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environ(7) [osx man page]

ENVIRON(7)					       BSD Miscellaneous Information Manual						ENVIRON(7)

NAME
environ -- user environment SYNOPSIS
extern char **environ; DESCRIPTION
An array of strings called the environment is made available by execve(2) when a process begins. By convention these strings have the form ``name=value''. The following names are used by various commands: BLOCKSIZE The size of the block units used by several commands, most notably df(1), du(1) and ls(1). BLOCKSIZE may be specified in units of a byte by specifying a number, in units of a kilobyte by specifying a number followed by ``K'' or ``k'', in units of a megabyte by specifying a number followed by ``M'' or ``m'' and in units of a gigabyte by specifying a number followed by ``G'' or ``g''. Sizes less than 512 bytes or greater than a gigabyte are ignored. EXINIT A startup list of commands read by ex(1) and vi(1). HOME A user's login directory, set by login(1) from the password file passwd(5). PATH The sequence of directories, separated by colons, searched by csh(1), sh(1), system(3), execvp(3), etc, when looking for an exe- cutable file. PATH is set to ``/usr/bin:/bin'' initially by login(1). PRINTER The name of the default printer to be used by lpr(1), lpq(1), and lprm(1). SHELL The full pathname of the user's login shell. TERM The kind of terminal for which output is to be prepared. This information is used by commands, such as nroff(1) which may exploit special terminal capabilities. See termcap(3) and terminfo(5). TMPDIR The directory in which to store temporary files. Most applications use either ``/tmp'' or ``/var/tmp''. Setting this variable will make them use another directory. TZ The timezone to use when displaying dates. The normal format is a pathname relative to ``/usr/share/zoneinfo''. For example, the command ``env TZ=US/Pacific date'' displays the current time in California. See tzset(3) for more information. LOGNAME The login name of the user. USER Deprecated synonym of LOGNAME (for backwards compatibility). Further names may be placed in the environment by the export command and name=value arguments in sh(1), or by the setenv command if you use csh(1). It is unwise to change certain sh(1) variables that are frequently exported by .profile files, such as MAIL, PS1, PS2, and IFS, unless you know what you are doing. PROGRAMMING
Programs can query and modify the environment, using the environment routines getenv(3), putenv(3), setenv(3) and unsetenv(3). Direct access can be made through the global variable environ, though it is recommended that changes to the enviroment still be made through the environ- ment routines. Shared libraries and bundles don't have direct access to environ, which is only available to the loader ld(1) when a complete program is being linked. The environment routines can still be used, but if direct access to environ is needed, the _NSGetEnviron() routine, defined in <crt_externs.h>, can be used to retrieve the address of environ at runtime. SEE ALSO
csh(1), ex(1), login(1), sh(1), getenv(3), putenv(3), setenv(3), unsetenv(3), execve(2), execle(3), system(3), termcap(3), terminfo(5) HISTORY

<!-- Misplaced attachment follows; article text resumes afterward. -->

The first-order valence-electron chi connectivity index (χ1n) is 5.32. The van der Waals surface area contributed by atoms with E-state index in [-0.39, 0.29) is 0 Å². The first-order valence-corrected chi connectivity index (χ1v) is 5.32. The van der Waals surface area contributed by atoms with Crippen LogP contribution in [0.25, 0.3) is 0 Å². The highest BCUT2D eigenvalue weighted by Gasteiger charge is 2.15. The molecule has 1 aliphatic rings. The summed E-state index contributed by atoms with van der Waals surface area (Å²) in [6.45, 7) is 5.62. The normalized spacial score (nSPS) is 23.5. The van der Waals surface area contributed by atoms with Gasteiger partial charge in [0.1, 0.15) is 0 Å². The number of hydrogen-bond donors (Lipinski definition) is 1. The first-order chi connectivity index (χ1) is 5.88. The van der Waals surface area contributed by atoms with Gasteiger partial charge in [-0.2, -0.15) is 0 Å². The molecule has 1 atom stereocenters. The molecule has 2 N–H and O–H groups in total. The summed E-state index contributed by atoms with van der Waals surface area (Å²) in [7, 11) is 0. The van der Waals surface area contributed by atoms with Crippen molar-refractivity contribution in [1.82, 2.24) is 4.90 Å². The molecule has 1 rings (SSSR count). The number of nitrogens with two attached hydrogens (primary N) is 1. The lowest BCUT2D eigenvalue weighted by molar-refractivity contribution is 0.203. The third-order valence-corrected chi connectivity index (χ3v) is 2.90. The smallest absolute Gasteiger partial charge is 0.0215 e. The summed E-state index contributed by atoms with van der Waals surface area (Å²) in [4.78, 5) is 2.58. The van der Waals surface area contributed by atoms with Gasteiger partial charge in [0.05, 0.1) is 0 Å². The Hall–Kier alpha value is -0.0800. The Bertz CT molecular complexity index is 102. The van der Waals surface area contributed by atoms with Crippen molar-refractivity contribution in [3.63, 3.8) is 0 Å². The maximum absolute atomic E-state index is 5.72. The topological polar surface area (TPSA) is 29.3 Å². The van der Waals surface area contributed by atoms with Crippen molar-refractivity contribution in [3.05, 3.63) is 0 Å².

The environ manual page appeared in 4.2BSD. 4.2 Berkeley Distribution April 19, 1994 4.2 Berkeley Distribution

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ENVIRON(7)						 Miscellaneous Information Manual						ENVIRON(7)

NAME
environ - user environment SYNOPSIS
extern char *const *environ; DESCRIPTION
An array of strings called the `environment' is made available by execve(2) when a process begins. By convention these strings have the form `name=value'. The following names are used by various commands: PATH The sequence of directory prefixes that sh, time, nice(1), etc., apply in searching for a file known by an incomplete path name. The prefixes are separated by `:'. Login shells set PATH=:/bin:/usr/bin. Note that the empty space between the `=' and the `:' indicates the current directory. Security aware people move the extra `:' to the end of their path or omit it. HOME A user's login directory, set by login(1) from the password file passwd(5). TERM The kind of terminal for which output is to be prepared. This information is used by programs that wish to exploit special termi- nal capabilities, a screen oriented text editor for instance. The terminal type is set by login(1) from the tty database ttytab(5). SHELL The file name of the users login shell, set by login(1) from the password file passwd(5). TERMCAP The string describing the terminal in TERM, or the name of the termcap file, see termcap(5), termcap(3). EXINIT A startup list of commands read by elvis(1). USER The login name of the user, set by login(1) from the password file passwd(5). LOGNAME Set to the same value as USER. BSD derived systems have USER, System V has LOGNAME, so modern systems have both to avoid problems. Further names may be placed in the environment by the export command and `name=value' arguments in sh(1). Arguments may also be placed in their environment by programs if they use putenv(3). Or in the environment of another program by building a new environment for one of the exec functions that accepts an environment list, like execle(2) or execve(2). It is unwise to conflict with certain sh(1) variables that are frequently set and/or exported by `.profile' files: MAIL, PS1, PS2, IFS. SEE ALSO
elvis(1), login(1), sh(1), execl(2), execve(2), system(3), termcap(3), termcap(5), ttytab(5). 4.2 Berkeley Distribution May 20, 1985 ENVIRON(7)

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